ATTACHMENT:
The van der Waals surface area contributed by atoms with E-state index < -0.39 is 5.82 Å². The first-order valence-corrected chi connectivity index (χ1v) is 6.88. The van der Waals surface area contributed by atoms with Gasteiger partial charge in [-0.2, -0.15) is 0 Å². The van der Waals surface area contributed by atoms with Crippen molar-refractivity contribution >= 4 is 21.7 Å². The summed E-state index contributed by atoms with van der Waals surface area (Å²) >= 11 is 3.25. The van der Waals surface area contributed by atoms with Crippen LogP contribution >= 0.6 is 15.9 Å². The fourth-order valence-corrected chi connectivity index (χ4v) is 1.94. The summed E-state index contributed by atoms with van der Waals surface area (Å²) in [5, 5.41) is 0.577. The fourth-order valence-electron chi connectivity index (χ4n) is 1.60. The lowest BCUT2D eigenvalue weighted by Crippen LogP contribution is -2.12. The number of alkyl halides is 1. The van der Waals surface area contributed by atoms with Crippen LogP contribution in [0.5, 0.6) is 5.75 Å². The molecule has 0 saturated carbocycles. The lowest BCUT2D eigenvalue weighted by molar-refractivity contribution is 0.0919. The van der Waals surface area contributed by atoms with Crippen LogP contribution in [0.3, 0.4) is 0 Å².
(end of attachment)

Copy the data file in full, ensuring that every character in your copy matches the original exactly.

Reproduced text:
The van der Waals surface area contributed by atoms with E-state index < -0.39 is 5.82 Å². The first-order valence-corrected chi connectivity index (χ1v) is 6.88. The van der Waals surface area contributed by atoms with Gasteiger partial charge in [-0.2, -0.15) is 0 Å². The van der Waals surface area contributed by atoms with Crippen molar-refractivity contribution >= 4 is 21.7 Å². The summed E-state index contributed by atoms with van der Waals surface area (Å²) >= 11 is 3.25. The van der Waals surface area contributed by atoms with Crippen LogP contribution >= 0.6 is 15.9 Å². The fourth-order valence-corrected chi connectivity index (χ4v) is 1.94. The summed E-state index contributed by atoms with van der Waals surface area (Å²) in [5, 5.41) is 0.577. The fourth-order valence-electron chi connectivity index (χ4n) is 1.60. The lowest BCUT2D eigenvalue weighted by Crippen LogP contribution is -2.12. The number of alkyl halides is 1. The van der Waals surface area contributed by atoms with Crippen LogP contribution in [0.5, 0.6) is 5.75 Å². The molecule has 0 saturated carbocycles. The lowest BCUT2D eigenvalue weighted by molar-refractivity contribution is 0.0919. The van der Waals surface area contributed by atoms with Crippen LogP contribution in [0.3, 0.4) is 0 Å².